Since the Afghanistan War started in 2001, over 1,800 military men and women have been killed and over 15,000 have been injured, (not including the countless brain injuries that go undiagnosed or unreported).
In an obvious campaign speech in Afghanistan yesterday, Obama said:
“And one year ago, from a base here in Afghanistan, our troops launched the operation that killed Osama bin Laden. The goal that I set – to defeat al Qaeda, and deny it a chance to rebuild – is within reach.”
The truth is that since bin Laden was killed a year ago 367 US men and women have been killed and nearly 4,500 have been injured in Afghanistan (again, not counting the countless injuries that go undiagnosed or unreported).
In his speech, Obama went on to say:
“We have a clear path to fulfill our mission in Afghanistan, while delivering justice to al Qaeda.”
“Our goal is to destroy al Qaeda, and we are on a path to do exactly that.”
“Others will ask why we don’t leave immediately. That answer is also clear: we must give Afghanistan the opportunity to stabilize. Otherwise, our gains could be lost, and al Qaeda could establish itself once more.”
Destroy al Qaeda, Mr President…? Gains in Afghanistan, Mr President…? Our mission in Afghanistan, Mr President…? Let’s review the previous comments of Obama’s war team.
In October 2009, Obama’s National Security Adviser, General Jim Jones, said:
“Obviously, the good news and what Americans should feel at least good about in Afghanistan is that the al Qaeda presence is very diminished. The maximum estimate is less than 100 operating in the country. No bases. No ability to launch attacks on either us or our allies.”
The truth is that since General Jones’ statement in 2009 over 1,100 US men and women have died in the War in Afghanistan and nearly 12,000 have been injured (not counting the countless brain injuries that go undiagnosed or unreported).
In July 2010 CIA Director Leon Panetta said the number of al Qaeda in Afghanistan is relatively small:
“At most, we’re looking at 50 to 100, maybe less.”
The truth is that since Panetta’s statement in 2010 nearly 800 US men and women have died in Afghanistan and over 8,000 have been injured.
In short, for every 1 al Qaeda member we were told there was supposedly left in Afghanistan in 2009, we’ve lost 11 US men and women. Not only have we lost American lives overseas, but there are domestic casualties to this war as well.
According to the CBO’s estimate, we’ve spent half a trillion dollars on the War in Afghanistan. The federal government’s authority to spy on US citizens without a warrant has been renewed. The federal government has codified the power of the to detain US citizens in a military prison indefinitely on terrorist suspicions without evidence, charges, or a trial. The US Attorney General has affirmed the President’s authority to assassinate US citizens suspected of terrorism, again, without presenting any evidence, without charges, and without a trial. Honest men, women, and children are getting pat-down and having their privacy violated by security guards before boarding a plane. Unmanned drones are taking to the skies across the country to spy on Americans. And that’s only a portion of the freedoms we’ve lost in this 11 year war on terror.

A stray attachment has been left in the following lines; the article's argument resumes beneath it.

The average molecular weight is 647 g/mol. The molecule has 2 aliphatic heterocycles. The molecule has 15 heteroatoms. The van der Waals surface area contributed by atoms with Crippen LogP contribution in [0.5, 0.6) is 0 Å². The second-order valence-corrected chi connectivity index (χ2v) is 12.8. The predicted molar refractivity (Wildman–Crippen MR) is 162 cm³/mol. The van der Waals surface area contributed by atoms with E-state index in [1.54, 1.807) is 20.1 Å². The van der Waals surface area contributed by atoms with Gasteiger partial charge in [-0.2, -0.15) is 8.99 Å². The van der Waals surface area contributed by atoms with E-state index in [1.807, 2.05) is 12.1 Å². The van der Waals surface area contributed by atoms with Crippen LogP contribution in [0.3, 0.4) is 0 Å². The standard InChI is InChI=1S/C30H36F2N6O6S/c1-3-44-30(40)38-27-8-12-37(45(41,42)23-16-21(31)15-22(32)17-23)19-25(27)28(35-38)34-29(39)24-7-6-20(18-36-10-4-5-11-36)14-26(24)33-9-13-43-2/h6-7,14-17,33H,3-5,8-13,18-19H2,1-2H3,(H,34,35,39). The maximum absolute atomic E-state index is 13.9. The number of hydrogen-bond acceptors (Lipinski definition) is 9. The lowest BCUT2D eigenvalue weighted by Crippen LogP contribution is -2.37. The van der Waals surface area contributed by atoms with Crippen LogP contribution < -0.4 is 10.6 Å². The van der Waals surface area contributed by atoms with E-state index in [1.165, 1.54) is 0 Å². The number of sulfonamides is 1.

But all of this will come to an end soon, right? The war will be won, US troops can come home, and we’ll be given back all of the constitutional rights that have been taken from us, right? In his speech yesterday, Obama also stated:
“But over the last three years, the tide has turned. We broke the Taliban’s momentum. We’ve built strong Afghan Security Forces.”
And within 90 minutes of Obama leaving Afghanistan, the Taliban launched an attack on a compound housing international contractors, diplomats, and aid workers – killing 7 and wounding 17. This begins there annual spring offensive against foreign occupation.
I would hope that Americans would look past a political speech and look to the realities of the war on terror. Unfortunately history proves otherwise. Yesterday was also the 9 year anniversary of President Bush’s “Mission Accomplished” speech in which he assured Americans:
“In the battle of Iraq, the United States and our Allies have prevailed.”
Since Bush declared an end to major combat operations in Iraq 9 years ago, over 4,300 US military men and women have died in the Iraq War that followed and nearly 32,000 have been injured – again, not counting the countless injuries that go undiagnosed or unreported.
Let’s get US presence out of other nations. Let’s bring the troops home.
I think that people want peace so much that one of these days government had better get out of their way and let them have it. – Dwight D. Eisenhower
Always there has been some terrible evil at home or some monstrous foreign power that was going to gobble us up if we did not blindly rally behind it. – General Douglas MacArthur
The loss of liberty at home is to be charged to the provisions against danger, real or imagined, from abroad. – James Madison
The most successful war seldom pays for its losses. – Thomas Jefferson